- Implementation of certain licensing and conduct requirements deferred: MAS will defer the implementation of certain licensing and conduct requirements, which were introduced under the Securities and Futures (Amendment) Act 2017, and extend the transitional period for these requirements by one year to 8 October 2021.
- New policies deferred: MAS will defer the following new policies where consultations have closed and provide FIs with sufficient time for transition to the new dates when announced:
- Requirements on controls against market abuse
- Guidelines on individual accountability and conduct / information paper on culture and conduct practices of financial institutions
- Complaints handling and resolution regulations
- Requirements on execution of customers’ orders
- Public consultations on outsourcing requirements for banks and environmental risk management guidelines deferred: MAS will defer until further notice the public consultations on outsourcing requirements for banks and environmental risk management guidelines.
- Longer response time for ongoing public consultations: MAS will provide a longer response time for FIs and other interested parties to provide feedback to ongoing public consultations of new policies during this period.
Extend reporting timelines and defer industry projects
- More latitude on submission timelines for regulatory reports: MAS will provide more latitude on submission timelines for regulatory reports and will work with FIs to review submission timelines while taking into account the need for timely information by MAS to facilitate supervisory reviews.
- Non-urgent industry projects to be deferred: MAS will defer non-urgent industry projects such as the launch of a new electronic system for banks and insurers to submit applications for approval of key appointment executives which was scheduled for launch in Q2 2020. The existing application process will continue to be used until further notice. MAS will provide a longer response time for FIs and other interested parties to provide feedback to ongoing public consultations of new policies during this period.
- Potential challenges transiting to a more comprehensive reporting regime under revised MAS Notices 610 and 1003: MAS will seek feedback from banks and merchant banks on potential challenges in transiting to a more comprehensive reporting regime under the revised MAS Notice 610 and MAS Notice 1003 respectively. In recognising that substantial investment in effort and resources has already been made by the industry and the good progress to-date, MAS will assess the need to defer the targeted implementation timeline from January 2021 to a later date. MAS will provide a longer response time for FIs and other interested parties to provide feedback to ongoing public consultations of new policies during this period.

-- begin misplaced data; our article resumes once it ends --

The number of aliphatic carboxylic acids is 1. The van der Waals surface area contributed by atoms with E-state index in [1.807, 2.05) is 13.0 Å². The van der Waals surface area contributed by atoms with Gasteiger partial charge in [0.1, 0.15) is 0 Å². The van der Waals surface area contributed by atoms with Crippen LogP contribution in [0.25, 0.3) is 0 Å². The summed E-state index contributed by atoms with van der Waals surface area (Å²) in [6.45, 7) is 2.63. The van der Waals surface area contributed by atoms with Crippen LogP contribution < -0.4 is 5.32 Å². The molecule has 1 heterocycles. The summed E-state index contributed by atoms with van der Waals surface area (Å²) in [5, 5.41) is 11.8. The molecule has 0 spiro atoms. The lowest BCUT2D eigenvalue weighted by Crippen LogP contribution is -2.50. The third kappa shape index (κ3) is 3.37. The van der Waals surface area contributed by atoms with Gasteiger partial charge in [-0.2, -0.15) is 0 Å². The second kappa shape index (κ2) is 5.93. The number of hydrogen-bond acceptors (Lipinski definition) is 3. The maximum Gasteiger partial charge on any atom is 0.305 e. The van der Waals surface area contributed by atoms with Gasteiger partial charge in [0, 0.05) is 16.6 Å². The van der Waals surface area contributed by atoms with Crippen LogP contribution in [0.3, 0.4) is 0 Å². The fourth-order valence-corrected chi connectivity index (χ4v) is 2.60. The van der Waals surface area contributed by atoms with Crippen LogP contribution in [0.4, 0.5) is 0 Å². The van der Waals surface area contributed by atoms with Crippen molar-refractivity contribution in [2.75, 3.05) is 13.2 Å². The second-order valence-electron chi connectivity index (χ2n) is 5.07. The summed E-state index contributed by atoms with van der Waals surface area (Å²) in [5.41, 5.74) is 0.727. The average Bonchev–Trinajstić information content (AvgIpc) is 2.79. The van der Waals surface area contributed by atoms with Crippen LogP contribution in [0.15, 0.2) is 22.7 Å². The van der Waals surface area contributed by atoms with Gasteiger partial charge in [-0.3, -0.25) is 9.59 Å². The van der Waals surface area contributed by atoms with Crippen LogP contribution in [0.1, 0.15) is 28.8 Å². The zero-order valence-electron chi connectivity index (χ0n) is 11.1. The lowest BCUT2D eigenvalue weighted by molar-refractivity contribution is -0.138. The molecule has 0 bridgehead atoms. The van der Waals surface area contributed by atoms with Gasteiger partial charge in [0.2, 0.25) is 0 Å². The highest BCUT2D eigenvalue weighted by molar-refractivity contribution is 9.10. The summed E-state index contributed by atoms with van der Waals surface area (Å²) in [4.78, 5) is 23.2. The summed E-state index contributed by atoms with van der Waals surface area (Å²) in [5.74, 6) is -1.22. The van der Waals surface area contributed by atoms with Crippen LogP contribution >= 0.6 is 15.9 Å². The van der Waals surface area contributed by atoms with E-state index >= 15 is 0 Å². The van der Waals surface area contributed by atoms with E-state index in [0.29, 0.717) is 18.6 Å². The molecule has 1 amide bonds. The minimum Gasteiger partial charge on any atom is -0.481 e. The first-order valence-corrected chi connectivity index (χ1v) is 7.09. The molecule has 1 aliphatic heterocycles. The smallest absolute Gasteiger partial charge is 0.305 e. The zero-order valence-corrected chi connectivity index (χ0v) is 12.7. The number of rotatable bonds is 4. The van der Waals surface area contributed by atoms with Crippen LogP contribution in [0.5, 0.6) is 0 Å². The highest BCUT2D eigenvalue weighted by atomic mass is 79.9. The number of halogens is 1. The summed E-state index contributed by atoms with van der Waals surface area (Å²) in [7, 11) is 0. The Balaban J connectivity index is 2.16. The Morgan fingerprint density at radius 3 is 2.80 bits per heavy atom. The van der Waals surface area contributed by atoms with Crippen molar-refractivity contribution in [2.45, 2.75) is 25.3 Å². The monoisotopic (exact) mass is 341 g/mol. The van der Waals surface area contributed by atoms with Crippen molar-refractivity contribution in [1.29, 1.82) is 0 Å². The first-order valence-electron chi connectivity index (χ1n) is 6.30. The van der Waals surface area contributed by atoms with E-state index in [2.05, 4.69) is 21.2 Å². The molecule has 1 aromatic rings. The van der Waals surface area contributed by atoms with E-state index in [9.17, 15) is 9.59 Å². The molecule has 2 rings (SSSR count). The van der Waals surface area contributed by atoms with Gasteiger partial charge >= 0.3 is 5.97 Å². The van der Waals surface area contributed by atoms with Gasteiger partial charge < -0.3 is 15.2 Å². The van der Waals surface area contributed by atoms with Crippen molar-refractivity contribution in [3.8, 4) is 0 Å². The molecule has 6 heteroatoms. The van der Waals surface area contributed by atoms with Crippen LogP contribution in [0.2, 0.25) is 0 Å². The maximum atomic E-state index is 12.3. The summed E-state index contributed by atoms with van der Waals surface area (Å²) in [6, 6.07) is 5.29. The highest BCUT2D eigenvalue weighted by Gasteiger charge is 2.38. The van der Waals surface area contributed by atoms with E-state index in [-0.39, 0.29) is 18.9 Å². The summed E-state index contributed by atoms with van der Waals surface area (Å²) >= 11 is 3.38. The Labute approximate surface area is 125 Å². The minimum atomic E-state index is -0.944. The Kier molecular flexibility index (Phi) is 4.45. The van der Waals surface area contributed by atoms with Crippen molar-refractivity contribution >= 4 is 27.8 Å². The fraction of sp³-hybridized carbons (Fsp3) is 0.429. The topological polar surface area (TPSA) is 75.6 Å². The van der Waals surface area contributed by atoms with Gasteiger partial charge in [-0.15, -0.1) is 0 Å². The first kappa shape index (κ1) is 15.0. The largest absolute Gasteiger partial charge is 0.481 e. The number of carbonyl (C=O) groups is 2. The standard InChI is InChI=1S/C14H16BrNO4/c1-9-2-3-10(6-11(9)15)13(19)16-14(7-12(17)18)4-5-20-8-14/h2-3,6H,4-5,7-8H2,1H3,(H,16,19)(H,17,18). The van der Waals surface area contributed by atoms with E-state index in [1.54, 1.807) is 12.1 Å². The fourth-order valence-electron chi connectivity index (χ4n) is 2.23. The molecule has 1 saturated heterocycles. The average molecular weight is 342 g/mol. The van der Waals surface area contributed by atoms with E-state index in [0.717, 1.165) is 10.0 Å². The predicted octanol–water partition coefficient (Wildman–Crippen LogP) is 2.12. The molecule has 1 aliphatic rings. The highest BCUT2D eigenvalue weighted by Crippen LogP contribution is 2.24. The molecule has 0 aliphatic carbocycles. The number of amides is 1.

Suspending on-site inspections and supervisory visits
- Supervisory reviews to focus on Covid-19 impact management: MAS will suspend all regular on-site inspections and supervisory visits to FIs till further notice, and focus its supervisory reviews on how FIs are managing the impact of Covid-19 on their business and operations.
Sound risk management
- Maintain key financial services, sustain flow of credit: MAS expects FIs to maintain key financial services to customers and sustain the flow of credit to the economy. FIs should also ensure operational resilience and sound risk management amid the challenges posed by the Covid-19 pandemic, and remain vigilant to heightened risks such as cybersecurity threats, fraudulent transactions and scams, money laundering and terrorism financing.
In addition, we have a cross-disciplinary Covid-19 Legal Task Force consisting of Partners across various practice areas to provide rapid assistance. Should you have any queries, please do not hesitate to get in touch with us at firstname.lastname@example.org.